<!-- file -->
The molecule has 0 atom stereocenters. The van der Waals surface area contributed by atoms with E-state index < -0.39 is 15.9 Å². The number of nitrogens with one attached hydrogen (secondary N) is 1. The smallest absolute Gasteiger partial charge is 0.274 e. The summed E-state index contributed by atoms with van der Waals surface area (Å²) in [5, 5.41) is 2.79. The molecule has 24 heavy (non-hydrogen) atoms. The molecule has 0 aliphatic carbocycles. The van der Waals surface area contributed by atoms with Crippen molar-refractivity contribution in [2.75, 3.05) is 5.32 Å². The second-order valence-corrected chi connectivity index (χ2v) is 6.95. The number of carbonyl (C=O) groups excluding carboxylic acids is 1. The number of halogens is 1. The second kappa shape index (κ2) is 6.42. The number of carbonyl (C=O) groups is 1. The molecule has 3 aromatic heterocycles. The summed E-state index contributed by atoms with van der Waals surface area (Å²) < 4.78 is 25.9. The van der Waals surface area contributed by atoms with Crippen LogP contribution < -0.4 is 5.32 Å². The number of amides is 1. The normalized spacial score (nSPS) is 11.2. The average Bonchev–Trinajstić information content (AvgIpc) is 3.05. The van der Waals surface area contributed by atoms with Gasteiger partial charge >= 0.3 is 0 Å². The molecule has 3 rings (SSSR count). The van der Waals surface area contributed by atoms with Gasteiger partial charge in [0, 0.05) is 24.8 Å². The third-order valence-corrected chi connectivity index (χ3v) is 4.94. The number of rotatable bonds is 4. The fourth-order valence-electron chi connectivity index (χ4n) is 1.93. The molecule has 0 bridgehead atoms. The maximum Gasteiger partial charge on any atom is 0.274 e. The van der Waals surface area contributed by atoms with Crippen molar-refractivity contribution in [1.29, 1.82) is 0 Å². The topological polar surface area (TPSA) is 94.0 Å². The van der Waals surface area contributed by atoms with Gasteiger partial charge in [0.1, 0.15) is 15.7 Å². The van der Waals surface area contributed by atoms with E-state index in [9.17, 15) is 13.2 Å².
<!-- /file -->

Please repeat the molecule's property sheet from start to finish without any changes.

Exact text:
The molecule has 0 atom stereocenters. The van der Waals surface area contributed by atoms with E-state index < -0.39 is 15.9 Å². The number of nitrogens with one attached hydrogen (secondary N) is 1. The smallest absolute Gasteiger partial charge is 0.274 e. The summed E-state index contributed by atoms with van der Waals surface area (Å²) in [5, 5.41) is 2.79. The molecule has 24 heavy (non-hydrogen) atoms. The molecule has 0 aliphatic carbocycles. The van der Waals surface area contributed by atoms with Crippen molar-refractivity contribution in [2.75, 3.05) is 5.32 Å². The second-order valence-corrected chi connectivity index (χ2v) is 6.95. The number of carbonyl (C=O) groups excluding carboxylic acids is 1. The number of halogens is 1. The second kappa shape index (κ2) is 6.42. The number of carbonyl (C=O) groups is 1. The molecule has 3 aromatic heterocycles. The summed E-state index contributed by atoms with van der Waals surface area (Å²) < 4.78 is 25.9. The van der Waals surface area contributed by atoms with Crippen LogP contribution < -0.4 is 5.32 Å². The number of amides is 1. The normalized spacial score (nSPS) is 11.2. The average Bonchev–Trinajstić information content (AvgIpc) is 3.05. The van der Waals surface area contributed by atoms with Gasteiger partial charge >= 0.3 is 0 Å². The molecule has 3 rings (SSSR count). The van der Waals surface area contributed by atoms with Gasteiger partial charge in [0, 0.05) is 24.8 Å². The third-order valence-corrected chi connectivity index (χ3v) is 4.94. The number of rotatable bonds is 4. The fourth-order valence-electron chi connectivity index (χ4n) is 1.93. The molecule has 0 bridgehead atoms. The maximum Gasteiger partial charge on any atom is 0.274 e. The van der Waals surface area contributed by atoms with Crippen molar-refractivity contribution in [1.29, 1.82) is 0 Å². The topological polar surface area (TPSA) is 94.0 Å². The van der Waals surface area contributed by atoms with Gasteiger partial charge in [0.1, 0.15) is 15.7 Å². The van der Waals surface area contributed by atoms with E-state index in [9.17, 15) is 13.2 Å².